So let me point out here you are admitting that your outline provided isn't the basis for properly exegeting vs. 6-8? Good.

    We obviously don't agree because I lined up my view of the passage clearly in post 5 and 6. Thus the connection applied to Paul's discourse is as supportive documentation (if you will or example) of his statement regarding that it is faith rather than works of the law of its own is that which justifies citing David saying the man is blessed who's sin is forgiven freely rather than paying for their debt.
     
  16. The Biblicist

    The Biblicist
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    I never gave that outline to "prove" any such thing and you know it! The outline was in response to your charge that proper exegesis should begin with a general workng framework of the book and then its development.

    You accused me that I had no such working knowledge of the framework of Romans and specifically of the immediate context surrounding Romans 4:6-8.

    Now, how could one respond to such a charge and demonstrate they do have a general working knowledge of the general framework of Romans? Would not the reasonable response be to provide at least a basic mechanical outline demonstrating a general understanding of the basic framework in view of such a charge? You own outline made no substantive disagreement with the mechanical outline I provided.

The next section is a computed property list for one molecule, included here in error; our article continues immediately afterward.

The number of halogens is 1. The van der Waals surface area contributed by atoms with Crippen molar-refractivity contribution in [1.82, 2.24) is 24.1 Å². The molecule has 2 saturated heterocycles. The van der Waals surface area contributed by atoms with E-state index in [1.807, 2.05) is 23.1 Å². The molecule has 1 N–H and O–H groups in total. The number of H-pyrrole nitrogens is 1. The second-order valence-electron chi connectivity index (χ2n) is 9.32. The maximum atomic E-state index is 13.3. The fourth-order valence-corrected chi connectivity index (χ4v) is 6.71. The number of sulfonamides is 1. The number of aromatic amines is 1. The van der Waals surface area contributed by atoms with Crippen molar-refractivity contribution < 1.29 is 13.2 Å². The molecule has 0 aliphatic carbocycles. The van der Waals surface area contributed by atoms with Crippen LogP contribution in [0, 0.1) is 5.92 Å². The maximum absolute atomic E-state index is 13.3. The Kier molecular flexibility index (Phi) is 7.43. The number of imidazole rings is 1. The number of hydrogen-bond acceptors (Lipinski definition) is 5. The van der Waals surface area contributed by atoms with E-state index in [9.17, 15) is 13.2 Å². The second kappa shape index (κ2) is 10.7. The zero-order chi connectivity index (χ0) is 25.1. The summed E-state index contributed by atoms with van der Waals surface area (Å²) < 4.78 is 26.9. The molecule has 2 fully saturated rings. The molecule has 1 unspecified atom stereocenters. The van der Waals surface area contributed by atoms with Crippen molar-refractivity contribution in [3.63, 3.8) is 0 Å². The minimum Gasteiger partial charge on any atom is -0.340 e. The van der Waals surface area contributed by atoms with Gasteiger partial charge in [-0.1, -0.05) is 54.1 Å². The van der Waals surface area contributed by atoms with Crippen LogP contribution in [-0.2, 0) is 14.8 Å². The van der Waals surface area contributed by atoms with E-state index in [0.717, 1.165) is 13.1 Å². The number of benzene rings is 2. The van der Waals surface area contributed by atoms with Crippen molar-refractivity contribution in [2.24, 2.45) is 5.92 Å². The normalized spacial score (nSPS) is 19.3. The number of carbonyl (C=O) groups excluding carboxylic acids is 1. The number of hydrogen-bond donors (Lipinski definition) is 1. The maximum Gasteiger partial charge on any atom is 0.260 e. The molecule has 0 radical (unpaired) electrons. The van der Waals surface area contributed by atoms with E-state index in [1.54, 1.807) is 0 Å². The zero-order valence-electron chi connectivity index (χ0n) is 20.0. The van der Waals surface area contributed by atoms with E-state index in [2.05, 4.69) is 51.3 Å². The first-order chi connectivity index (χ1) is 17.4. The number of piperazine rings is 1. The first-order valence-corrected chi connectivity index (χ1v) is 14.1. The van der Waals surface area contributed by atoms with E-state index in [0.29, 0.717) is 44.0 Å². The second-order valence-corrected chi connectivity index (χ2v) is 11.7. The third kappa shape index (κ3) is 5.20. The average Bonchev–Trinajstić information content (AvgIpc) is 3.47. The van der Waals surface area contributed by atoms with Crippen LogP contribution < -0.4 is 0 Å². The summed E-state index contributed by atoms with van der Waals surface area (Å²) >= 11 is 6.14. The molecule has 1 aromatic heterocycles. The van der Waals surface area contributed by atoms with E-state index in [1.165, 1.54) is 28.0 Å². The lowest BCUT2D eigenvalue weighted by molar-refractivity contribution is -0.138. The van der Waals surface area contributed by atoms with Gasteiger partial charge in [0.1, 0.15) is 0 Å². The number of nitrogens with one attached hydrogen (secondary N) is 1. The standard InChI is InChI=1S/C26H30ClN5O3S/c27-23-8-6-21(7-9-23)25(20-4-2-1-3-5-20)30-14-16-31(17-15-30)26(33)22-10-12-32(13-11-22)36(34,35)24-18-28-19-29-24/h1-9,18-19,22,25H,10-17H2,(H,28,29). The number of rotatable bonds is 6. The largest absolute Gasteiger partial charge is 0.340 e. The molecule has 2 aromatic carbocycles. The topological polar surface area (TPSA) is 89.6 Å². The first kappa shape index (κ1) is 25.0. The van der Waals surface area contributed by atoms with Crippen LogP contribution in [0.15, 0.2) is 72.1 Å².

It appears you want me to concede I am wrong about the general contextual framework of Romans, wrong about the general framework of Romans 3:24-5:2 and wrong about the general framework of Romans 4 and therefore to concede that I know nothing about Romans 4:6-8. In essence you want me to concede I am wrong even before we enter into any exegesis of the words, grammar or syntax of Romans 4:6-8.

    So I guess if I just concede, although you have provided absolutely no exegetical based evidence that I am wrong, then you have what you want?

    Pleeeease lets drop this absolute nonsense and start the exegesis of Romans 4:6-8 and work out from that text using its grammar, syntax and terms to show the proper relationship with its surrounding context.
     
  17. Bob Hope

    Bob Hope
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    Works are a key part of salvation. Without obedience you have no faith.
     
  18. Thinkingstuff

    Thinkingstuff
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    As a matter of fact yes you do.
    The primary thrust of this part of Romans chapter 4 in the larger discourse it that it is faith by which one is justified. Justification is in general spoken of but in particulars it is Faith which is the primary focus of obtaining justification in this part of the discourse. A discourse dealing with the problematic issue of Jews boasting of their circumcision as if by virtue of that act they are owed justification. So in outline an the topic of justification can be reached in these passages which are pointed to but the thrust that Paul is making is the requirement of having faith first rather than by works of the law by using the examples of Abraham and David.

    Absolutely it should be considered in context. The outline only shows where topicly things can be found.